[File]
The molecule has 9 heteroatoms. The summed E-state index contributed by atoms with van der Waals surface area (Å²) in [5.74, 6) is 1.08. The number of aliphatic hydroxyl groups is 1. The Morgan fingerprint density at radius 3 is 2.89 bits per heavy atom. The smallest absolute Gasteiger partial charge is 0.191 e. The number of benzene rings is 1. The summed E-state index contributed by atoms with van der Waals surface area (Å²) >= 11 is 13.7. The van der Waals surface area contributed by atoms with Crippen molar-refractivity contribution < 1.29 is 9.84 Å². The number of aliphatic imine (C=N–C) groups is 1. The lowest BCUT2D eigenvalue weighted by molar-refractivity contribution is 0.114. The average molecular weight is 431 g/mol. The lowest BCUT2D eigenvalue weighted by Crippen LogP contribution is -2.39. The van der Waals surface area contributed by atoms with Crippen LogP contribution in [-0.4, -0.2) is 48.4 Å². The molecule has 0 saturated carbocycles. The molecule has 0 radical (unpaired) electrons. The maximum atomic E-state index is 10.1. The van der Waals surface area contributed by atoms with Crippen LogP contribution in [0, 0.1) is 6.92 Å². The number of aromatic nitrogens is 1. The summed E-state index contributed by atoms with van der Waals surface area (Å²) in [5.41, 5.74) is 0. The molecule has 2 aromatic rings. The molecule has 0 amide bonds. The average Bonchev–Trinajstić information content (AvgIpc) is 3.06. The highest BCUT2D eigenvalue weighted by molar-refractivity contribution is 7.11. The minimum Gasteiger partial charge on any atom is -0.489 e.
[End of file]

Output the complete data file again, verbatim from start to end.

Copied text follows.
The molecule has 9 heteroatoms. The summed E-state index contributed by atoms with van der Waals surface area (Å²) in [5.74, 6) is 1.08. The number of aliphatic hydroxyl groups is 1. The Morgan fingerprint density at radius 3 is 2.89 bits per heavy atom. The smallest absolute Gasteiger partial charge is 0.191 e. The number of benzene rings is 1. The summed E-state index contributed by atoms with van der Waals surface area (Å²) >= 11 is 13.7. The van der Waals surface area contributed by atoms with Crippen molar-refractivity contribution < 1.29 is 9.84 Å². The number of aliphatic imine (C=N–C) groups is 1. The lowest BCUT2D eigenvalue weighted by molar-refractivity contribution is 0.114. The average molecular weight is 431 g/mol. The lowest BCUT2D eigenvalue weighted by Crippen LogP contribution is -2.39. The van der Waals surface area contributed by atoms with Crippen LogP contribution in [-0.4, -0.2) is 48.4 Å². The molecule has 0 saturated carbocycles. The molecule has 0 radical (unpaired) electrons. The maximum atomic E-state index is 10.1. The van der Waals surface area contributed by atoms with Crippen LogP contribution in [0, 0.1) is 6.92 Å². The number of aromatic nitrogens is 1. The summed E-state index contributed by atoms with van der Waals surface area (Å²) in [5.41, 5.74) is 0. The molecule has 2 aromatic rings. The molecule has 0 amide bonds. The average Bonchev–Trinajstić information content (AvgIpc) is 3.06. The highest BCUT2D eigenvalue weighted by molar-refractivity contribution is 7.11. The minimum Gasteiger partial charge on any atom is -0.489 e.